1. Your grandparents were raised on natural food in the beginning of there life just like my grandparents. They also had very active life styles compared to now which always leads to a longer natural life…The kids today most are raised on junk food right from birth so this knowledge is good information.

  7. I trust (or sincerely hope) your site has your subscribers best interests at heart,
    even if it the scientific facts differ from the interests of your sponsors and even of your most vocal (often quite sincere) supporters, and will NOT censor this.
    I may seem pedantic but (on behalf myself AND my patients) I was interested enough in your n-Hexane concerns to follow your link (Thanks for transparency!) to the CDC report at
    http://www.atsdr.cdc.gov/toxprofiles/tp113.pdf It states on page 4, Sec 1.3:

    ” [1.3 HOW MIGHT I BE EXPOSED TO n-HEXANE? ]
    “Because cooking oils are processed with solvents containing n-hexane, very small amounts may be present in these products. However, the amounts in cooking oil ARE TO LOW TO HAVE ANY EFFECT ON PEOPLE.” [Caps added]
    Earlier it notes:
    “Since gasoline contains n-hexane, almost everyone is exposed to small amounts of n-hexane in the air. The n-hexane in gasoline is released into the air at service stations and in automobile exhaust. Some people may also be exposed by spilling gasoline on their skin. The concentration of n-hexane in the air in Chicago was recently measured and contained 2 parts n-hexane per 1 billion parts air (2 ppb). n-Hexane has generally not been found in most foods or drinking water, so you are not likely to be exposed by eating or drinking.”

    Although n-Hexane floats on water and evaporates quickly it is broken down in a few days by the oxygen in the air, BUT, if ingested, Sec. 1.4 advises us that:

    “Enzymes in your liver break down n-hexane…. Most of these breakdown products leave your body in the urine within a day or two. n-Hexane and its breakdown products are NOT stored in your body.” [Emphasis added] BUT

    “If you are exposed to high concentrations of n-hexane over a long period, one of these breakdown products may cause damage to your nervous system.”

    In Section 1.5 [HOW CAN n-HEXANE AFFECT MY HEALTH?] the study notes:
    “In one group of workers in Japan, it was estimated that the workers who became ill had been breathing air containing 500-2,500 parts n-hexane per million parts air (500-2500 ppm) for 8-14 hours a day for 6 months to several years. The frost [sic] symptom that the affected workers had was a feeling of numbness in their feet and hands. This was followed by muscle weakness in the feet and lower legs. . If exposure continued, the symptoms grew worse.”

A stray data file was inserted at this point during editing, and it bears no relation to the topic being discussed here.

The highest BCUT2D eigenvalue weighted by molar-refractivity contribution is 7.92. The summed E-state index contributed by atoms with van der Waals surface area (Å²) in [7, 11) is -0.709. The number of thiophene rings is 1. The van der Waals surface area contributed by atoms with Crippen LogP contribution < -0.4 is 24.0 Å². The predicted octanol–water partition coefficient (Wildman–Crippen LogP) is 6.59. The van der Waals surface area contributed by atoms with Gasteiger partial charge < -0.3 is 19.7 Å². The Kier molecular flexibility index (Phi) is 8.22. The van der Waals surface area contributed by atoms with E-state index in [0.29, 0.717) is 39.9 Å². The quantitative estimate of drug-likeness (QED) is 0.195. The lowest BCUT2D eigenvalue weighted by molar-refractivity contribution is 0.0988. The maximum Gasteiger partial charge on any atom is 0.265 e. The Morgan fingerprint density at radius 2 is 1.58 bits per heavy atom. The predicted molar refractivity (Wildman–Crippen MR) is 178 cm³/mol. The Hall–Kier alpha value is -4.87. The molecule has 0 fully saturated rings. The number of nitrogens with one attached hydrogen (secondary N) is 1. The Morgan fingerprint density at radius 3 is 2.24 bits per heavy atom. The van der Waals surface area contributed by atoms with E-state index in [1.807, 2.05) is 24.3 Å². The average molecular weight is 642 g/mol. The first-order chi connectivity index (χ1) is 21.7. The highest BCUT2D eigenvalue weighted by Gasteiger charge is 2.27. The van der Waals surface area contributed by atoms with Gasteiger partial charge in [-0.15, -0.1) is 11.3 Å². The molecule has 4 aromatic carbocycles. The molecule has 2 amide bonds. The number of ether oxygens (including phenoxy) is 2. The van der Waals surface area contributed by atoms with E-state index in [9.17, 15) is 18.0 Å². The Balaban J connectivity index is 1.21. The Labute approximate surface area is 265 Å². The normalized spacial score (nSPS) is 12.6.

The point is, this continuous 2000+ ppM level is a MILLION times higher than the 2 ppB level in Chicago air breathed 24/7, far higher than an occasional dose in the sub-ppB level residual in the cooking oils, hence the finding that “the amounts in cooking oil are too low to have any effect on people” — It’s just a numerical fact.

    My worry is that readers/patients will be panicked away from a health-conscious product (yes, the links among saturated/unsaturated fats, dietary and serum cholesterol and coronary/vascular disease is still in flux) by an unreasonable fear of the “unnatural.” My concern is the same as for the withdrawal of Merck’s Vioxx anti-inflammatory (Rofecoxib) because of the proximately caused mortality of a tiny fraction of patients (cruel as that sounds) versus the tens of thousands of osteoarthritic patients whose lives had been saved by being able to pursue the exercises they could not endure without it (or some equivalent.)

    Thank you in advance for not suppressing this information — it would be a disservice to your readers and waste my time re-posting it in another forum with the notation of where it was censored and why.

    1. Dr. Brian Boyle – Loved your post. A fellow scientist here. If Food Babe were a scientist she would understand your point – that small amounts of “undesirable” chemicals are around us in our environments all the time and do us no essential harm. A natural example of this is that apple seeds contain a very small amount of arsenic. My Father ate the cores of apples all his life. Would he have been better off to avoid eating apples because of the minute amount of arsenic in the seeds? I think not.
      Another point – sometimes the body responds favorably to small amounts of “poisons” that allow it to recognize and “code for” an undesirable item such as bacteria and virus. This, in fact, how the thymus gland of a baby develops the immune system of the individual. It needs exposure to develop it’s library of immune cells. This is also how a vaccine works: a small amount of the polio virus, for example, is given to the child which allows, then, the immune system to recognize this virus and code for it in the immune system thus protecting the child from polio. Keeping all “bad” things from the body is not necessarily a good idea.
      So nice to see another scientist on this site.

      1. Your comments are right out of the book of the chemical industry, well said! Hey, how about we just eat the apple and compost the core? Common sense healthy, right? And those small amounts of undesirable chemicals in our environment are caused by some of the industries and their practices you defend. And to be honest, I do not want all those chemicals and really do not need to add more from semi-foods. Also, I am not sure how in the world a “real” scientists can blurt out that second paragraph as if the chemicals are somehow going to be treated similarly by the body and immune system as a virus. I really need some peer reviewed studies proving anything in that last paragraph is even remotely true. And honestly, while I will certainly agree the drama of this article is a bit heavy, I cannot say anything the author stated about chemicals and the food industries’ lack of concern for anything but the bottom line is not true. I hope readers have the intelligence to understand both the article and comments made by scientists need to be taken at face value and read from more objective sites too. Both scientists should be ashamed of themselves for implying or even outright stating these chemicals in foods should be of no concern.